Increasingly stringent emissions regulations have forced automakers active in Europe to cut cylinders and add turbocharging. Consequently, the new car market in 2024 is dominated by models equipped with three- and four-pot engines featuring forced induction. However, the Ford Mustang defies the odds. The pony car still has a big ol’ V8 under its hood, the familiar Coyote 5.0-liter naturally aspirated mill.

Now comes the bad news. Ford UK has launched the seventh-generation performance car with a significantly detuned V8. The standard Mustang GT makes 440 horsepower, so the Blue Oval had to sacrifice 40 horses to comply with the stricter laws. To make matters worse, torque has taken a hit as well since the engine can only muster 540 Newton-meters (397 lb-ft). That’s 28 Nm (21 lb-ft) less than the version old in North America.

Seeing the glass half full, there’s still more power than what the previous-generation Mustang initially had in the UK when it came out back in 2015. Side note – the S550’s right-hand-drive layout necessitated a redesigned exhaust manifold to clear the steering gear, which took its toll on peak horsepower. The UK-spec S650 is slightly more powerful than the early S550 versions but the later ones (from 2018) packed an extra punch.

Numbers aside, those among us living on the Old Continent should be grateful that Ford has managed to launch a V8 car in the age of downsizing. It still packs sufficient muscle, but should you disagree, there’s also the pricier Dark Horse.

The flagship Mustang for Europe belts out 448 hp and 540 Nm (397 lb-ft), which means it’s handicapped by 52 hp and 28 Nm (21 lb-ft). You can have it with a six-speed manual gearbox, in which case the sprint to 62 mph (100 km/h) takes 5.2 seconds en route to 163 mph (263 km/h). Go for the ten-speed automatic transmission and it gets the job done a lot quicker, in 4.4 seconds, but it tops out at a lower 155 mph (250 km/h).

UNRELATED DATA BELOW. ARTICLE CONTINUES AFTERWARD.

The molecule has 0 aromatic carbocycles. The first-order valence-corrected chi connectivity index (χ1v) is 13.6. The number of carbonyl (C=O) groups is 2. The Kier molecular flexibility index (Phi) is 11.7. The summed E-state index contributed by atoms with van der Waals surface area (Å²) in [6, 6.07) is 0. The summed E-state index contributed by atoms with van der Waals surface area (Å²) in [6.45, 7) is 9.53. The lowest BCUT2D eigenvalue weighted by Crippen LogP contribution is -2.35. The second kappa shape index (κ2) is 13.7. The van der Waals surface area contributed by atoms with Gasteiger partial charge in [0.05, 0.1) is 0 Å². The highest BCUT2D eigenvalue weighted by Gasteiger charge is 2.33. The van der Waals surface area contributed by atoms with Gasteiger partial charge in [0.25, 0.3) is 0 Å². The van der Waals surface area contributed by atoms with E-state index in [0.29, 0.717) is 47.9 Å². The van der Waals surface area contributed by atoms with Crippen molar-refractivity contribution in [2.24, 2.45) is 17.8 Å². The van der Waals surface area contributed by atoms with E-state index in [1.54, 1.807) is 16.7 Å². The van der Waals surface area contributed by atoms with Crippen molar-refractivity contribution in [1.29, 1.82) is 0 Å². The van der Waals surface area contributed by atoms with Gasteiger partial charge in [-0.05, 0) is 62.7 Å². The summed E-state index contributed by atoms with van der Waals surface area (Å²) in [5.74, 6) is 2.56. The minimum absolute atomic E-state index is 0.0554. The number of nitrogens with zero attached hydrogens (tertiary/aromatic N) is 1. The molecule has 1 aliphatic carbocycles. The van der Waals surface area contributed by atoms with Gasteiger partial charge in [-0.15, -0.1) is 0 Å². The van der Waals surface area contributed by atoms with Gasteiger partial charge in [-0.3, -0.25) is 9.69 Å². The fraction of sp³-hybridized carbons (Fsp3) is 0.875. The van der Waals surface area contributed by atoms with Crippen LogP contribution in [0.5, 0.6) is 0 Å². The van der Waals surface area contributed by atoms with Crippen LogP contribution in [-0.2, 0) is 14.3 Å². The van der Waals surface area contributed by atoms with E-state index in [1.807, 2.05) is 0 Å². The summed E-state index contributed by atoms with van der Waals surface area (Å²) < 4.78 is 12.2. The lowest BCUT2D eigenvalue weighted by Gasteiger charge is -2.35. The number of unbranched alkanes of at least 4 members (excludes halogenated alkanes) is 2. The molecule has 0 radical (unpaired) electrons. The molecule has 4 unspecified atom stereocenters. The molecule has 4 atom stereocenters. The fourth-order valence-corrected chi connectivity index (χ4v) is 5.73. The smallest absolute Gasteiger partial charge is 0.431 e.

Although the new Mustang was introduced in Europe back in September 2022, it’s only now that the rear-wheel-drive sports car is going on sale. In the UK, it starts at £55,585 for the GT and rises to £65,585 for the Dark Horse. At current exchange rates, that works out to about $70,900 and $83,700, respectively. It’s predictably a lot more expensive than its American cousin, available from $42,710 in GT guise and $59,485 for the Dark Horse. The major difference is primarily due to the value-added tax (VAT) of 20 percent.

At the top of the hierarchy, the Mustang GTD will be going on sale in the US either late this year or early 2025. Aside from having to pay an exorbitant starting price of approximately $300,000, you’ll have to get approved by Ford to buy one. The company’s European branch hasn’t made it clear whether it intends to sell hardcore version with the supercharged 5.2-liter V8 dialed to over 800 hp.



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